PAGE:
The flow response of a rapidly rotating fluid-filled cube to low-amplitude librational forcing is investigated numerically. Librational forcing is the harmonic modulation of the mean rotation rate. The rotating cube supports inertial waves which may be excited by libration frequencies less than twice the rotation frequency. The response is comprised of two main components: resonant excitation of the inviscid inertial eigenmodes of the cube, and internal shear layers whose orientation is governed by the inviscid dispersion relation. The internal shear layers are driven by the fluxes in the forced boundary layers on walls orthogonal to the rotation axis and originate at the edges where these walls meet the walls parallel to the rotation axis, and are hence called edge beams. The relative contributions to the response from these components is obscured if the mean rotation period is not small enough compared to the viscous dissipation time, i.e. if the Ekman number is too large. We conduct simulations of the Navier–Stokes equations with no-slip boundary conditions using parameter values corresponding to a recent set of laboratory experiments, and reproduce the experimental observations and measurements. Then, we reduce the Ekman number by one and a half orders of magnitude, allowing for a better identification and quantification of the contributions to the response from the eigenmodes and the edge beams.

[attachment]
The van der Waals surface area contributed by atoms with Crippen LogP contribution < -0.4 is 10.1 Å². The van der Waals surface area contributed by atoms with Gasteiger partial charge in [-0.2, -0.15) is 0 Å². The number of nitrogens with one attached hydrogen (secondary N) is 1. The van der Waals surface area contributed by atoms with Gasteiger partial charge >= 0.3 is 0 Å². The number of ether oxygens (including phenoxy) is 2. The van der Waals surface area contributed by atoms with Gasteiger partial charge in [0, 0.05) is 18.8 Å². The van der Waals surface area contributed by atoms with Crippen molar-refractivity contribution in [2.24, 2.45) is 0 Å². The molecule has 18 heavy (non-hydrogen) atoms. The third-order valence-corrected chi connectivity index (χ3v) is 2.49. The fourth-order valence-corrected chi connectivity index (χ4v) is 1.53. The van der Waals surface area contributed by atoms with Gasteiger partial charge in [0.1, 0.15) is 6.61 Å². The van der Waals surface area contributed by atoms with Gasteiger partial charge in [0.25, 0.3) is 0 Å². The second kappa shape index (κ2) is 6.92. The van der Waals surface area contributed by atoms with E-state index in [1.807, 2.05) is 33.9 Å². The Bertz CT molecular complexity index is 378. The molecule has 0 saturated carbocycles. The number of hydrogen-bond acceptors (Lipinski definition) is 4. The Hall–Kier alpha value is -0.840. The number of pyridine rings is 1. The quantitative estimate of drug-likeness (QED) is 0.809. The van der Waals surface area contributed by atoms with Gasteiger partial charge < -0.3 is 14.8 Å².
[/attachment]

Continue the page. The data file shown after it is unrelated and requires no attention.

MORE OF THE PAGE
Historically, alloy development with better radiation performance has been focused on traditional alloys with one or two principal element(s) and minor alloying elements, where enhanced radiation resistance depends on microstructural or nanoscale features to mitigate displacement damage. In sharp contrast to traditional alloys, recent advances of single-phase concentrated solid solution alloys (SP-CSAs) have opened up new frontiers in materials research. In these alloys, a random arrangement of multiple elemental species on a crystalline lattice results in disordered local chemical environments and unique site-to-site lattice distortions. Based on closely integrated computational and experimental studies using a novel set of SP-CSAs in a face-centered cubic structure, we have explicitly demonstrated that increasing chemical disorder can lead to a substantial reduction in electron mean free paths, as well as electrical and thermal conductivity, which results in slower heat dissipation in SP-CSAs. The chemical disorder also has a significant impact on defect evolution under ion irradiation. Considerable improvement in radiation resistance is observed with increasing chemical disorder at electronic and atomic levels. The insights into defect dynamics may provide a basis for understanding elemental effects on evolution of radiation damage in irradiated materials and may inspire new design principles of radiation-tolerant structural alloys for advanced energy systems.